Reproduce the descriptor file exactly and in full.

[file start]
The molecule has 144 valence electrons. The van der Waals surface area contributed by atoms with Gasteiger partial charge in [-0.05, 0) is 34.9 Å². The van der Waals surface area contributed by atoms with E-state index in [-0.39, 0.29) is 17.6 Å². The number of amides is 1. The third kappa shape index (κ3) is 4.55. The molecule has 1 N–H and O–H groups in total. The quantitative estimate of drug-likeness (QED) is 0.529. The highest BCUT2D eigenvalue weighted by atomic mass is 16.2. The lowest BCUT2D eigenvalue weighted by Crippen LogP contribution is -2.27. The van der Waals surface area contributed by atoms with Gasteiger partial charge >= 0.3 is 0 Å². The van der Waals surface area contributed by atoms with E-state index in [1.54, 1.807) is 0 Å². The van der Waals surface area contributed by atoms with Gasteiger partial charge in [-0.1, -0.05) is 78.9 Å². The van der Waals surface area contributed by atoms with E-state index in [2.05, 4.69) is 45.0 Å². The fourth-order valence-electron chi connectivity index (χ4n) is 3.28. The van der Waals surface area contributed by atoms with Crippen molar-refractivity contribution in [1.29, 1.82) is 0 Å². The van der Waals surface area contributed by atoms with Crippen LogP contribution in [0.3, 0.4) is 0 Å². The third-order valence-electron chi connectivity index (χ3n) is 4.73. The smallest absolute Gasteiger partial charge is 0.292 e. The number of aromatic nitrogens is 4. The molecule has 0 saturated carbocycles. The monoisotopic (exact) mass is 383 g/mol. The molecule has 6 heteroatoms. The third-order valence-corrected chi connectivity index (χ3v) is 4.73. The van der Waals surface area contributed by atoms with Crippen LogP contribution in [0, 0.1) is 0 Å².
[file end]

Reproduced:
The molecule has 144 valence electrons. The van der Waals surface area contributed by atoms with Gasteiger partial charge in [-0.05, 0) is 34.9 Å². The van der Waals surface area contributed by atoms with E-state index in [-0.39, 0.29) is 17.6 Å². The number of amides is 1. The third kappa shape index (κ3) is 4.55. The molecule has 1 N–H and O–H groups in total. The quantitative estimate of drug-likeness (QED) is 0.529. The highest BCUT2D eigenvalue weighted by atomic mass is 16.2. The lowest BCUT2D eigenvalue weighted by Crippen LogP contribution is -2.27. The van der Waals surface area contributed by atoms with Gasteiger partial charge >= 0.3 is 0 Å². The van der Waals surface area contributed by atoms with E-state index in [1.54, 1.807) is 0 Å². The van der Waals surface area contributed by atoms with Gasteiger partial charge in [-0.1, -0.05) is 78.9 Å². The van der Waals surface area contributed by atoms with E-state index in [2.05, 4.69) is 45.0 Å². The fourth-order valence-electron chi connectivity index (χ4n) is 3.28. The van der Waals surface area contributed by atoms with Crippen molar-refractivity contribution in [1.29, 1.82) is 0 Å². The van der Waals surface area contributed by atoms with Crippen LogP contribution in [0.3, 0.4) is 0 Å². The third-order valence-electron chi connectivity index (χ3n) is 4.73. The smallest absolute Gasteiger partial charge is 0.292 e. The number of aromatic nitrogens is 4. The molecule has 0 saturated carbocycles. The monoisotopic (exact) mass is 383 g/mol. The molecule has 6 heteroatoms. The third-order valence-corrected chi connectivity index (χ3v) is 4.73. The van der Waals surface area contributed by atoms with Crippen LogP contribution in [0, 0.1) is 0 Å².